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Death toll from Brazilian dam collapse rises to 58

28 January 2019

On January 25 a tailings dam owned by Brazilian mining company Vale SA collapsed, in Brumadinho, Minas Gerais province, triggering a deadly mudslide that two days later had a confirmed death toll of 58. Just over 300 people were still missing, with the list of those unaccounted for being constantly updated. Most of the missing are presumed dead, officials said.

Tailings lake - Image: Shutterstock
Tailings lake - Image: Shutterstock

The collapsed dam at Vale SA’s Corrego do Feijao mine buried mining facilities and nearby homes in Brumadinho, as well as infrastructure downriver from the dam. A second dam at the mining complex thought to be at risk after the first dam’s collapse was later declared safe by Brazilian authorities.

Vale said 305 employees, contractors and residents were still missing. Some 192 people have been rescued alive. The dam break caused a sea of muddy sludge to bury the site's cafeteria where workers were eating lunch, before engulfing nearby houses, vehicles and roads.

Access to the areas is difficult - in some places, the mud is up to 15m deep. Search teams have been using helicopters and earth-moving machinery. A bus that was carrying employees has been found but rescuers have yet to reach a train that could contain survivors or more bodies.

"After 48 hours of work, the chance of finding [someone] alive is very low," Col Eduardo Angelo, who is leading the search operation, told relatives of the missing. "But we're working with the possibility that we'll find people alive."

After announcing the latest number of confirmed dead, state civil defence agency spokesman Flavio Godinho told reporters he expected the death toll to continue rising.

The cause of the dam burst remained unclear. Recent inspections did not indicate any problems, according to the German firm that conducted the inspection.

Avimar de Melo Barcelos, the mayor of Brumadinho, said Vale was “careless and incompetent,” and blamed the mining company for the tragedy and the state of Minas Gerais for poor oversight.

Vale Chief Executive Officer Fabio Schvartsman said in a television interview the disaster happened even after the company followed experts’ safety recommendations.

“I’m not a mining technician. I followed the technicians’ advice and you see what happened. It didn’t work,” Schvartsman said. “We are 100% within all the standards, and that didn’t do it.”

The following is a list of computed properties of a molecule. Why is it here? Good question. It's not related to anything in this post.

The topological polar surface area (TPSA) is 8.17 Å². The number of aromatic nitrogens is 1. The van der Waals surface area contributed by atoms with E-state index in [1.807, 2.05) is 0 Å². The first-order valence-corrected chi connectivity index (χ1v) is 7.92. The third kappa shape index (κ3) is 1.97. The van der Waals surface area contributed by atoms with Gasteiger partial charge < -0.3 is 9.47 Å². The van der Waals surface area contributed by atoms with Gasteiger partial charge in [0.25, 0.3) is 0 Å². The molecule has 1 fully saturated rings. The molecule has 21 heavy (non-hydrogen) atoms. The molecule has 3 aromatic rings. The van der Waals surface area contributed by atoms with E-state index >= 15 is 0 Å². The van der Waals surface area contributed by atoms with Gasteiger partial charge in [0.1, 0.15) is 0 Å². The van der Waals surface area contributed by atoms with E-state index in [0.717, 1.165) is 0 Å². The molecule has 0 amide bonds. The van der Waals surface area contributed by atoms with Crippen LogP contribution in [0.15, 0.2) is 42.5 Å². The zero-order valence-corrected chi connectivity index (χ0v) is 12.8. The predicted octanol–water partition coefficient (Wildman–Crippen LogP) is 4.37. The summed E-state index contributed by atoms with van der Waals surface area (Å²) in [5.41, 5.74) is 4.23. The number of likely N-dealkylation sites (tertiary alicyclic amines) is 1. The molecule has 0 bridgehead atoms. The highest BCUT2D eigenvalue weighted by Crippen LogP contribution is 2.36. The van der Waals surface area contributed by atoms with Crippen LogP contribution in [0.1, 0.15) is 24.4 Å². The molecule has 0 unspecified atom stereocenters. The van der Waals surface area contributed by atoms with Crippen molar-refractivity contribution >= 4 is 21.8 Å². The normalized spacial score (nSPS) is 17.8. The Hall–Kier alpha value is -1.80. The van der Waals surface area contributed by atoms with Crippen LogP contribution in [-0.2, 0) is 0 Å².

The CEO promised “to go above and beyond any national or international standards. ... We will create a cushion of safety far superior to what we have today to guarantee this never happens again.”

Vale’s board of directors suspended its planned shareholder dividends, share buybacks and executive bonuses in light of the disaster, according to a securities filing on January 27.
The board also created independent committees to investigate the causes of the dam burst and to monitor relief efforts.

In 2015, a tailings dam collapsed at an iron ore mine belonging to Samarco Mineracao SA, a Vale joint venture with BHP Group, less than 100 km to the east. The resulting torrent of toxic mud killed 19 people, buried a small village and contaminated a major river in Brazil’s worst environmental disaster on record.

The Brazilian government ordered Vale to halt operations at the Corrego do Feijao mining complex. On January 27, courts nearly doubled to 11 billion reais ($3 billion) the amount of Vale assets frozen in anticipation of damages and fines.

Federal prosecutor Jose Adercio Sampaio told Reuters that state and federal authorities had failed to apply more stringent regulation to the hundreds of tailings dams around the country.

Schvartsman said all of Vale’s tailings dams were checked after the 2015 disaster and periodic reviews carried out.


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